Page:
Velocity Reviews > Converting seconds to (Days, Hours, Minutes, seconds)

# Converting seconds to (Days, Hours, Minutes, seconds)

Stu
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Posts: n/a

 02-22-2005
Is there a simple function call within "C" that I can use to convert
number of seconds (keep in mind this may be a type longlong and has to
work on UNIX and NT) into Days, months, Hours, Minutes and seconds.

If anybody can provide me with an example I would be very grateful.

dandelion
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Posts: n/a

 02-22-2005

"Stu" <(E-Mail Removed)> wrote in message
news:(E-Mail Removed) oups.com...
> Is there a simple function call within "C" that I can use to convert
> number of seconds (keep in mind this may be a type longlong and has to
> work on UNIX and NT) into Days, months, Hours, Minutes and seconds.

No.

> If anybody can provide me with an example I would be very grateful.

Calculating a number of months, days, hours and minutes from a number
of seconds is rather trivial, so I won't bother.

If you intend to calculate a date/time pair from a number os seconds since
some predefined point (the famous UNIX EPOCH for instance) things will be a
lot trickier, since you will have to take leapyears into account too. In
that case i'd suggest using the systems functions for that and write a
wrapper that will (depending on some compiler definition) call the
appropriate function out of your system libs.

infobahn
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Posts: n/a

 02-22-2005
Stu wrote:
>
> Is there a simple function call within "C" that I can use to convert
> number of seconds (keep in mind this may be a type longlong and has to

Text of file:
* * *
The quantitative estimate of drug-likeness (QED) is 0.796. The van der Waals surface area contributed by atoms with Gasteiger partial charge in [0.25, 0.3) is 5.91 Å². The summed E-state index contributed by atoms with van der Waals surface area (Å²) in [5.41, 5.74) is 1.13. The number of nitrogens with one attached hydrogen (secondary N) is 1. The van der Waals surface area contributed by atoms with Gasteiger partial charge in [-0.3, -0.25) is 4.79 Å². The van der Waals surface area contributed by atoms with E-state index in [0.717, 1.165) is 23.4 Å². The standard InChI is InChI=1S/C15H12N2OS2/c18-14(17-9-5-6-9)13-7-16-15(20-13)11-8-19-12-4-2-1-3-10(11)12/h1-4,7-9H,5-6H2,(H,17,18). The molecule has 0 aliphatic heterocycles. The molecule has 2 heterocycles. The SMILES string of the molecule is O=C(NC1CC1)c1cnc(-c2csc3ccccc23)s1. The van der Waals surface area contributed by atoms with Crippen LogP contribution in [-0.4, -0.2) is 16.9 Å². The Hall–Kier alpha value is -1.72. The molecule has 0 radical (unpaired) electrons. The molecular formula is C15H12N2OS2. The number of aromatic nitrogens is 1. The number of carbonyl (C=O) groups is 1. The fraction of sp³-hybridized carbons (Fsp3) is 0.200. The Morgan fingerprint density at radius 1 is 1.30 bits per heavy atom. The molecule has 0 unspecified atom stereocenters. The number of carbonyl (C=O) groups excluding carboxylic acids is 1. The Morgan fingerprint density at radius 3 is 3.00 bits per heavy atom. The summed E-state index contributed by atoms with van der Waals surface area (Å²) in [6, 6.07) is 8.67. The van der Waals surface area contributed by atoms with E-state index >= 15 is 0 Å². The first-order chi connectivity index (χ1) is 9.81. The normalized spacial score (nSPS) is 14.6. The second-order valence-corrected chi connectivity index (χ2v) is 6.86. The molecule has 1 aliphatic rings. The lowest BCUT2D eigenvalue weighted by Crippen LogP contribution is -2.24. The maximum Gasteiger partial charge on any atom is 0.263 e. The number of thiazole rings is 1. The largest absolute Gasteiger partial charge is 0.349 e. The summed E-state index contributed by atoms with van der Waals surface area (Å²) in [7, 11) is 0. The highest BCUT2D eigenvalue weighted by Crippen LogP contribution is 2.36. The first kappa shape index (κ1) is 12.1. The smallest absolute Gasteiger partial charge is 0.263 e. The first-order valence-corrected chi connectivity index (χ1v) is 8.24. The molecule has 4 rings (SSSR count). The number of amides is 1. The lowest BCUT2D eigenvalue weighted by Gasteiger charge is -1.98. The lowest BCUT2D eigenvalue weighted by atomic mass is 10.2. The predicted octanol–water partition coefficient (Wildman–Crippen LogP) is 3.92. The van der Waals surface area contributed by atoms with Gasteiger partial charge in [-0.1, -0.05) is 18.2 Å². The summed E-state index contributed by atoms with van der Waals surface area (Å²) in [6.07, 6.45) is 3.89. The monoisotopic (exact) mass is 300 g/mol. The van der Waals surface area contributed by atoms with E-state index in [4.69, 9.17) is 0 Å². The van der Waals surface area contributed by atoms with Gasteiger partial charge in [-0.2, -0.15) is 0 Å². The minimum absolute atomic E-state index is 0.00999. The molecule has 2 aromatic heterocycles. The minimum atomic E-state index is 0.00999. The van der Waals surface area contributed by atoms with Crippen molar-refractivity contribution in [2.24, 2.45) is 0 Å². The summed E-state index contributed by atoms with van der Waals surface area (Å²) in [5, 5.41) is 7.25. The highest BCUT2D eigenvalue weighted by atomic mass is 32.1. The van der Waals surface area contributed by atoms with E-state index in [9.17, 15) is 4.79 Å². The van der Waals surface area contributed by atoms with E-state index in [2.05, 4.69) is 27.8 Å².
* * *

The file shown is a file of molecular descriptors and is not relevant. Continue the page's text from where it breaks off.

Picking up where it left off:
> work on UNIX and NT) into Days, months, Hours, Minutes and seconds.
>
> If anybody can provide me with an example I would be very grateful.
>

The following code ignores months, pending your definition thereof.
(30 days? 365/12.0 days? 28 days? 27.whatever days?)

typedef unsigned long TIMEINT; /* change to long long if you wish */

void ConvSeconds(TIMEINT *d,
TIMEINT *hr,
TIMEINT *min,
TIMEINT *sec,
TIMEINT s)
{
*d = s / 86400;
s %= 86400;
*hr = s / 3600;
s /= 3600;
*min = s / 60;
*sec = s % 60;
}

Mark McIntyre
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Posts: n/a

 02-22-2005
On 22 Feb 2005 07:46:11 -0800, in comp.lang.c , "Stu"
<(E-Mail Removed)> wrote:

>Is there a simple function call within "C" that I can use to convert
>number of seconds (keep in mind this may be a type longlong and has to
>work on UNIX and NT) into Days, months, Hours, Minutes and seconds.

I have a feeling that your "time in seconds" is a time_t object maybe....
Note that this is not guaranteed to be a measure of seconds.

>If anybody can provide me with an example I would be very grateful.

localtime() and gmtime() will do this for time_t objects.

--
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Richard Bos
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Posts: n/a

 02-23-2005
"dandelion" <(E-Mail Removed)> wrote:

> "Stu" <(E-Mail Removed)> wrote in message
> news:(E-Mail Removed) oups.com...
> > Is there a simple function call within "C" that I can use to convert
> > number of seconds (keep in mind this may be a type longlong and has to
> > work on UNIX and NT) into Days, months, Hours, Minutes and seconds.

>
> No.
>
> > If anybody can provide me with an example I would be very grateful.

>
> Calculating a number of months, days, hours and minutes from a number
> of seconds is rather trivial, so I won't bother.

Actually, calculating months is not that trivial. The problem is, what
months? 30 days, 31, 28, 30.5, 365.2425/12?

Richard

dandelion
Guest
Posts: n/a

 02-24-2005

"Richard Bos" <(E-Mail Removed)> wrote in message
news:(E-Mail Removed)...
> "dandelion" <(E-Mail Removed)> wrote:
>
> > "Stu" <(E-Mail Removed)> wrote in message
> > news:(E-Mail Removed) oups.com...
> > > Is there a simple function call within "C" that I can use to convert
> > > number of seconds (keep in mind this may be a type longlong and has to